Wayfair 125% Rally Defies Amazon Effect as Shorts Take LumpsBy
E-commerce stock up 125 percent this year amid retail slump
Buckingham boosts target to $95, says Amazon threat abating
While the rest of retail buckles under Amazon.com Inc., one online furniture purveyor has managed to add $4 billion in market cap this year as its shares doubled. What’s the deal with Wayfair Inc.?
The e-commerce firm has shrugged off talk of the Amazon threat as well as repeated short calls from Citron Research’s Andrew Left, whose missives have tanked other stocks. It’s up 125 percent this year and closing in on $7 billion of equity value.
Almost needless to say given how badly everyone else is doing, the Boston-based company is the best performer in the S&P Retail Select Industry Index, which has fallen 11 percent this year. And some analysts see more upside ahead. Buckingham Research Group’s Kelly Halsor said in a note to clients Thursday that Wayfair’s multiple “is still undervaluing the potential for future revenue beats and Ebitda upside over the coming quarters.”
Wayfair should benefit from a growing online home furnishings market in the U.S., which is expected to increase to $36 billion in 2018 from $27 billion in 2016, Halsor said. At the same time, “it is less likely that Amazon will pursue a more aggressive strategy” in the furniture industry after its planned Whole Foods deal. Halsor, who has a buy rating on the stock, raised her price target to $95 from $72, the highest among analysts tracked by Bloomberg and implying another 26 percent upside.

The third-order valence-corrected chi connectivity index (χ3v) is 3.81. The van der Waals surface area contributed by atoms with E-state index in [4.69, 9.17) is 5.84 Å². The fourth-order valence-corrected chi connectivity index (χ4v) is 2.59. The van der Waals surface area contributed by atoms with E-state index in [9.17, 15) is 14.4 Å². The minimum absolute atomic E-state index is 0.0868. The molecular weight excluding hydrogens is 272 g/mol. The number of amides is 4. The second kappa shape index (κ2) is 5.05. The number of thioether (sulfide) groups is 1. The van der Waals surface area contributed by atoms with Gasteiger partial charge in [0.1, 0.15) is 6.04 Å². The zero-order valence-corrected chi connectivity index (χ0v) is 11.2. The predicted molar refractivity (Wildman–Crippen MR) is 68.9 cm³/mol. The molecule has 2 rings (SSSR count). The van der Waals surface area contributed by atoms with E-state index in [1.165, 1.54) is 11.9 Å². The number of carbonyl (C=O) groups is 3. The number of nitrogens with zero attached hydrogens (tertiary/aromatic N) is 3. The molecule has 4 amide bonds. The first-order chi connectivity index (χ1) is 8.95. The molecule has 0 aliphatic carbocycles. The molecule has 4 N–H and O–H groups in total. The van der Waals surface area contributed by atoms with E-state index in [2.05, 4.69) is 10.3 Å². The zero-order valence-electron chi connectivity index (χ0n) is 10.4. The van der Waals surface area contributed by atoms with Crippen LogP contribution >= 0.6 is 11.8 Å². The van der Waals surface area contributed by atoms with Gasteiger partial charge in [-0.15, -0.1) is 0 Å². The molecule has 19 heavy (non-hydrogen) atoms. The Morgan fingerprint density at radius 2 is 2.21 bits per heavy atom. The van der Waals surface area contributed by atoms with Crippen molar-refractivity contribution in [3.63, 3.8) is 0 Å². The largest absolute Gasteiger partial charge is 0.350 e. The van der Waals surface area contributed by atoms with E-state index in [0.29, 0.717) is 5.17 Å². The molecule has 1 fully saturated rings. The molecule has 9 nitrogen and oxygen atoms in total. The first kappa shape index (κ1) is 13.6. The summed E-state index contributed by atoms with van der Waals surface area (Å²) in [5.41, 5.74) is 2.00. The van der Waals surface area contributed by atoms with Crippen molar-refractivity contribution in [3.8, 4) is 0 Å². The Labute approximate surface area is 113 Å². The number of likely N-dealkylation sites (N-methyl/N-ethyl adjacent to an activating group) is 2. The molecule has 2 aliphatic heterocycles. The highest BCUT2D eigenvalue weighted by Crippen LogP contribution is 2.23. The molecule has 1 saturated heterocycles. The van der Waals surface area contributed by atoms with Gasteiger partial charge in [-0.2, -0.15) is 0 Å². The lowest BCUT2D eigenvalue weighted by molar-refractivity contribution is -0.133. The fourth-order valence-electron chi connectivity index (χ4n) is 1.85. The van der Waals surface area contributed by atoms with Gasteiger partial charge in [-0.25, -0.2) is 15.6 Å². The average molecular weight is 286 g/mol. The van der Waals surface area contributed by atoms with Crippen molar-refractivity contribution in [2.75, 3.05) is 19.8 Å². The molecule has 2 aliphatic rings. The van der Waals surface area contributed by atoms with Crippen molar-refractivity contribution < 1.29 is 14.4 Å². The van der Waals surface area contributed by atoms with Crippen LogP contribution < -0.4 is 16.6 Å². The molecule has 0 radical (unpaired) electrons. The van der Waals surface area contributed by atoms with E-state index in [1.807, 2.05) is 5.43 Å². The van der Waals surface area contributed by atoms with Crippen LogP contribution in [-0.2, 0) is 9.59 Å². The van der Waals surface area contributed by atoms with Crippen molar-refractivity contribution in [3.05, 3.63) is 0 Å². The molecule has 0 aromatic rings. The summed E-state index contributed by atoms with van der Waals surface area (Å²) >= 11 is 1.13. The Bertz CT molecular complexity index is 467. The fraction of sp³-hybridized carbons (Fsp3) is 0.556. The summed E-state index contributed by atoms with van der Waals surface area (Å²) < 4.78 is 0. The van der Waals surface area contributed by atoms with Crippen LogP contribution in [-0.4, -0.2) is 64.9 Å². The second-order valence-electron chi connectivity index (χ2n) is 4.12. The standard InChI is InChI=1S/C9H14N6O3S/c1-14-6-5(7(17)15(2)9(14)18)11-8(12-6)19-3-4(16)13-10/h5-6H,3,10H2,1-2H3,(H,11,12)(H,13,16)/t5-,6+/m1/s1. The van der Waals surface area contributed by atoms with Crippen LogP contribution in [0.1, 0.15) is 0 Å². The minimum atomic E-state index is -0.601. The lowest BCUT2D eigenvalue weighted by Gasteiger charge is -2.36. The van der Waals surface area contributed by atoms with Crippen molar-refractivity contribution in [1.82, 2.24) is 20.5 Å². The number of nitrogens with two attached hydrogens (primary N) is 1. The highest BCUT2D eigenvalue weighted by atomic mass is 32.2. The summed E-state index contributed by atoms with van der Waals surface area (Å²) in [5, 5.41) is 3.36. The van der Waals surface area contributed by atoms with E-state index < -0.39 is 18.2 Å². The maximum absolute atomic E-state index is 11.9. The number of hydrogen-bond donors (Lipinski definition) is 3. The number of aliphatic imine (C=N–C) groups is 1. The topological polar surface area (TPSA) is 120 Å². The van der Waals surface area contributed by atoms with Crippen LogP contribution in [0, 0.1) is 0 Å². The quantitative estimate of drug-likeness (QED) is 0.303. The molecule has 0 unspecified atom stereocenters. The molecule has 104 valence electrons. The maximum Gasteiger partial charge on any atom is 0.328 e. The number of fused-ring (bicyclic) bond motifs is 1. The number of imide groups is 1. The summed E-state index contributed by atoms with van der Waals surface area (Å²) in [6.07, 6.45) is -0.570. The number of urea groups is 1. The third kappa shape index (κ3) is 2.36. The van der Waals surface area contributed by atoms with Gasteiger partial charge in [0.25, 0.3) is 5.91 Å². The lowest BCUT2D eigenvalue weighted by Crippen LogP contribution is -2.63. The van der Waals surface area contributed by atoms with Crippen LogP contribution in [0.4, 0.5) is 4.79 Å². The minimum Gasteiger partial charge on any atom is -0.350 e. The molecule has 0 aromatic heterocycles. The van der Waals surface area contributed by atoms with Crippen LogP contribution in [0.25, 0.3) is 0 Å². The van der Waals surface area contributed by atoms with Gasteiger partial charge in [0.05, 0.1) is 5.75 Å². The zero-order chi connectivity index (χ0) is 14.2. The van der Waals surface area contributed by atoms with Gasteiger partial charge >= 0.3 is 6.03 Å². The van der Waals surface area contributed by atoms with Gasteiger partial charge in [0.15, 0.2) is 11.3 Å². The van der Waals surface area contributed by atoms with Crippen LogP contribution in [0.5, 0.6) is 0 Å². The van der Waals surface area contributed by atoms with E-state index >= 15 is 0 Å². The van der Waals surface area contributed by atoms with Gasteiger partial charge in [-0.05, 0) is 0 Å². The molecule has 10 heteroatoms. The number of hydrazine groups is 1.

While the stock has seen stellar gains, bearish investors have been forced to cover positions, with short interest falling to 13 percent of float, down from around 33 percent at the start of the year. Buckingham’s Halsor expects short interest to continue to decline as Wall Street’s revenue estimates move higher this year.
Wayfair is “doing a lot right, gaining market share, and investing into this growth,” Evercore ISI analyst Oliver Wintermantel said in an interview last month. The company has a differentiated retail model, as it doesn’t own inventory, and a “tailor-made” distribution and logistics network, he said. Wintermantel , who rates the stock outperform, said that there is room for both Wayfair and Amazon in the online home furnishings market. It will be local Mom-and-Pop stores that suffer, as they won’t be able to compete on price.
The company, which recently made billionaires of its founders, has also benefited from estimate-topping results and frequent speculation that it may be a takeover target for companies including Bed Bath & Beyond Inc., Target Corp., Wal-Mart Stores Inc., Home Depot Inc., Lowe’s Cos., Amazon, and Steinhoff International Holdings NV.
Still, with the stock trading 8 percent above the average price target, some Wall Street analysts may be less optimistic than traders. Maxim Group analyst Tom Forte last month called the stock fully valued, despite the potential for significant revenue growth and a takeout. Wayfair has 11 buy and 11 hold ratings, and no sells. Investors will be closely watching second-quarter results on August 8th to see if Wayfair’s gains can continue.
— With assistance by Sebastian Silva